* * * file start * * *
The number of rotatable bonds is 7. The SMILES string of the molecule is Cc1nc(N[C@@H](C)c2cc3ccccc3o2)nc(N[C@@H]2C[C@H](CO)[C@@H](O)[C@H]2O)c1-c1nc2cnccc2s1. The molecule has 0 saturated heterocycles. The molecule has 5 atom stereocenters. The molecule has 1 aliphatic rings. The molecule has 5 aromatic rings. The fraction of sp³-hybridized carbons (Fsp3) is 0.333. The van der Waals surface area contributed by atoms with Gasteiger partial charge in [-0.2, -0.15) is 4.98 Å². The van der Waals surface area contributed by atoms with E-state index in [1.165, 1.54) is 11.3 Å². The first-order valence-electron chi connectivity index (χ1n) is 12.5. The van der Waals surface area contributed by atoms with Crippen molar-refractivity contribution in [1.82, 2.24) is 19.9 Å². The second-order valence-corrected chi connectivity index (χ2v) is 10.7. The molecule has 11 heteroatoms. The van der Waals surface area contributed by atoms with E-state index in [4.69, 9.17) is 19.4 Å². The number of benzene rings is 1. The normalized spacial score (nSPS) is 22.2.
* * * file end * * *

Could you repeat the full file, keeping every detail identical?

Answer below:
The number of rotatable bonds is 7. The SMILES string of the molecule is Cc1nc(N[C@@H](C)c2cc3ccccc3o2)nc(N[C@@H]2C[C@H](CO)[C@@H](O)[C@H]2O)c1-c1nc2cnccc2s1. The molecule has 0 saturated heterocycles. The molecule has 5 atom stereocenters. The molecule has 1 aliphatic rings. The molecule has 5 aromatic rings. The fraction of sp³-hybridized carbons (Fsp3) is 0.333. The van der Waals surface area contributed by atoms with Gasteiger partial charge in [-0.2, -0.15) is 4.98 Å². The van der Waals surface area contributed by atoms with E-state index in [1.165, 1.54) is 11.3 Å². The first-order valence-electron chi connectivity index (χ1n) is 12.5. The van der Waals surface area contributed by atoms with Crippen molar-refractivity contribution in [1.82, 2.24) is 19.9 Å². The second-order valence-corrected chi connectivity index (χ2v) is 10.7. The molecule has 11 heteroatoms. The van der Waals surface area contributed by atoms with E-state index in [4.69, 9.17) is 19.4 Å². The number of benzene rings is 1. The normalized spacial score (nSPS) is 22.2.